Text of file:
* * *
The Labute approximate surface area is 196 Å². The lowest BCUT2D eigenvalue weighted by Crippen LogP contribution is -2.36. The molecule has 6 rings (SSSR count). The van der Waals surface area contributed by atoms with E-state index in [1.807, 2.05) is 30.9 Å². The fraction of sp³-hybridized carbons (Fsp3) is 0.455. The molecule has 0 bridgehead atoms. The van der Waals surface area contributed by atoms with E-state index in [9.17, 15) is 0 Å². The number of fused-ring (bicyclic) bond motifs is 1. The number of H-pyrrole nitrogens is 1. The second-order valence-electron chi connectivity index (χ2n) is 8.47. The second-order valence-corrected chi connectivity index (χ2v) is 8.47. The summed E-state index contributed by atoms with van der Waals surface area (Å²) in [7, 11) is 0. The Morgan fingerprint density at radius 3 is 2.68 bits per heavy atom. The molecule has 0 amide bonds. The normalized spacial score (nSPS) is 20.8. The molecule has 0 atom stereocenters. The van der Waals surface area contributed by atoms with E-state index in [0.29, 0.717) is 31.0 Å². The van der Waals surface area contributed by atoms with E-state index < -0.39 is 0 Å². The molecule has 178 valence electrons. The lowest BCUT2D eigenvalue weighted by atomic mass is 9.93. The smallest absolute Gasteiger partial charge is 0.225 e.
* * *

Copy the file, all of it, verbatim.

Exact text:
The Labute approximate surface area is 196 Å². The lowest BCUT2D eigenvalue weighted by Crippen LogP contribution is -2.36. The molecule has 6 rings (SSSR count). The van der Waals surface area contributed by atoms with E-state index in [1.807, 2.05) is 30.9 Å². The fraction of sp³-hybridized carbons (Fsp3) is 0.455. The molecule has 0 bridgehead atoms. The van der Waals surface area contributed by atoms with E-state index in [9.17, 15) is 0 Å². The number of fused-ring (bicyclic) bond motifs is 1. The number of H-pyrrole nitrogens is 1. The second-order valence-electron chi connectivity index (χ2n) is 8.47. The second-order valence-corrected chi connectivity index (χ2v) is 8.47. The summed E-state index contributed by atoms with van der Waals surface area (Å²) in [7, 11) is 0. The Morgan fingerprint density at radius 3 is 2.68 bits per heavy atom. The molecule has 0 amide bonds. The normalized spacial score (nSPS) is 20.8. The molecule has 0 atom stereocenters. The van der Waals surface area contributed by atoms with E-state index in [0.29, 0.717) is 31.0 Å². The van der Waals surface area contributed by atoms with E-state index < -0.39 is 0 Å². The molecule has 178 valence electrons. The lowest BCUT2D eigenvalue weighted by atomic mass is 9.93. The smallest absolute Gasteiger partial charge is 0.225 e.